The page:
So I de-activated my Facebook account for all of 24 hours. It is now re-activated, but not because I dearly missed it. In fact, it felt amazing during those 24 hours I was "off the grid." I turned it back on because a family crisis was occurring, and I realized this was one of the biggest ways we communicate, and I also had some things I was in the middle of taking care of, and all of the information I needed was buried in my Facebook messages. All this means to me is when I re-de-activate (yes, I just created a new word) I need to plan it a little better and make sure there is no unfinished business to take care of.
I never intended for it to be a permanent "fall off the grid" experience, and I still don't. I just want a break of having a life that is so "out there." I am ironically reading a book right now called Intentional Parenting, and the chapter I read AFTER I decided to de-activate touched on Facebook and how relationships are losing their authenticity. I agree with this whole-heartedly. Gone are the days where people met face-to-face to catch up and see those vacation photos (just log in from the comfort of your own home with zero human interaction and look at the vacation photos of HUNDREDS of people! Easy-peasy. I am a particularly active Facebooker. I literally take hundreds of photos of my kids, for my own personal enjoyment, and iPhones make it so easy to share them instantly, so I do. I know my close friends and family genuinely enjoy them, but they become accessible to people I hardly know. That makes me a little uncomfortable when I really think about it, and I will be honest, when I post them, I'm not thinking about it.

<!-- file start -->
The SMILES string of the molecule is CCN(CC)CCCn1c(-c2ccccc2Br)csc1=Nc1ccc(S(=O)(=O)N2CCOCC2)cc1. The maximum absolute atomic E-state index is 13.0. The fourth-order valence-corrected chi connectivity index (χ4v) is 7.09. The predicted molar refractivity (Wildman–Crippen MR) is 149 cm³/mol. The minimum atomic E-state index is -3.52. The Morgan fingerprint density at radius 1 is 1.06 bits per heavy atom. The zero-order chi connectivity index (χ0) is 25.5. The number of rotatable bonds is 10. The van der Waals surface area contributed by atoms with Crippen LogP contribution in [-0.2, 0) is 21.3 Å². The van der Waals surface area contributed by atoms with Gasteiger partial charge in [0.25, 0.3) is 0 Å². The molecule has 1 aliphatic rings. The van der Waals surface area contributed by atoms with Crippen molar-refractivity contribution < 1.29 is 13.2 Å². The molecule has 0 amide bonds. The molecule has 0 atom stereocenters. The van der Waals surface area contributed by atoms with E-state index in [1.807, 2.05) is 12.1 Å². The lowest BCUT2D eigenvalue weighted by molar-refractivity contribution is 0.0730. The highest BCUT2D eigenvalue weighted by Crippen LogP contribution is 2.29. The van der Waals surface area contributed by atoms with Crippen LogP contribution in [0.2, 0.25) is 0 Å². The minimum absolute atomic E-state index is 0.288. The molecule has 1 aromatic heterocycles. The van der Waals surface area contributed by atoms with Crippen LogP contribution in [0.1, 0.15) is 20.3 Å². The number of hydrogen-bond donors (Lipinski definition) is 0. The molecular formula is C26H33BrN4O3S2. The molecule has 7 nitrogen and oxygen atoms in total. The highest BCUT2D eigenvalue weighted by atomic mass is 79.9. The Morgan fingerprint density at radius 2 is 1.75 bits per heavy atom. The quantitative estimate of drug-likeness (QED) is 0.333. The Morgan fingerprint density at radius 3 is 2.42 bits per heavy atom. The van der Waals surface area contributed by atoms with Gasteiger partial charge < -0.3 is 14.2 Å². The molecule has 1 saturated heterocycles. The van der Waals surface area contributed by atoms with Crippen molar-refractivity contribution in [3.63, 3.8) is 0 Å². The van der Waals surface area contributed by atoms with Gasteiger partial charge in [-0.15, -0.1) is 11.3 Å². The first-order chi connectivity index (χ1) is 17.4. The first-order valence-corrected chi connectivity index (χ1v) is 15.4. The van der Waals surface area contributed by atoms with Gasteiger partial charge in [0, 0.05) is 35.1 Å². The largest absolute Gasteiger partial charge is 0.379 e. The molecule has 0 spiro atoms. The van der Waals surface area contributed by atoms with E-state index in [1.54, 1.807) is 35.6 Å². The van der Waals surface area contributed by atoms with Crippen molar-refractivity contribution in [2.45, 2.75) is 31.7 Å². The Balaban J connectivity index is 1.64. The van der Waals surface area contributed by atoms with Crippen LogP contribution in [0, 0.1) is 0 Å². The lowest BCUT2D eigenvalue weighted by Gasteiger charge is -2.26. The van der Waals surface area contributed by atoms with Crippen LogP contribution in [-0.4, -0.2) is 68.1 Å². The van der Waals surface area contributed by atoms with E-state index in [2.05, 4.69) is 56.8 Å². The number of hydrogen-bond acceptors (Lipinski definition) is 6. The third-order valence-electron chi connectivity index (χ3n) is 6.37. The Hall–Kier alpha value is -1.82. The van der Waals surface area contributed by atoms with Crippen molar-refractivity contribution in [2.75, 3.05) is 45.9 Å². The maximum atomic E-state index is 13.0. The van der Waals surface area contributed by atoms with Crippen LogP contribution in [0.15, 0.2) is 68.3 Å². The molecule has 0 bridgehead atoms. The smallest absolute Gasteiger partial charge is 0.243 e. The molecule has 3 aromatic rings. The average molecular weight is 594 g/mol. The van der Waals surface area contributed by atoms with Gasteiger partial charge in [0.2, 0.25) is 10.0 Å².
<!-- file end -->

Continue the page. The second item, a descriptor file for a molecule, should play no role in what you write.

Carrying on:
We also open ourselves up to criticism. My guard is down when I post, and people put their guards down when they comment. It's all the beauty of being behind a screen. You are safe. Until you read words that aren't necessarily kind. Then it's a whole new ballgame. Tones are impossible to read and feelings get hurt, causing possibly unnecessary tension in relationships. Is it really worth it? I don't think it is.
Now when I say this, I say it from my perspective, but I know it's not just me. It's everyone. I have been on both the giving and receiving end of having things misconstrued via typing something. I have also commented or criticized things when no one asked for my opinion... I just ever-so-unkindly gave it. And that is not something that rests easy with me. That is not who I am. But again: guard goes down, safety is felt from being in the comfort of my own home and not face-to face. Authenticity is gone. I don't ever want to lose my authentic self. Ever.
And lastly, I lose valuable time staring blankly at a screen. Valuable time that could be spent with my family (face to face!) or doing things around the house. Reading a good book. Going for a walk. Visiting a museum or visiting a friend. Those kinds of things fill your heart with a sense of goodness. Nothing good comes out of staring at a computer or phone screen, for sometimes hours on end. Your mind essentially shuts down and nothing gets accomplished other than the things I mentioned above.
In the meantime, I am going to tie up some lose ends and make sure people who rely on Facebook to contact me will know an alternative method. I will wait until after my Aunt Carol's funeral, as family will be coming together over the course of the next few days and Facebook makes it easy to reach everyone fast. But then I will refocus my time and energy in, to me, more positive ways and see how it goes. My thought is that it will go very, very well.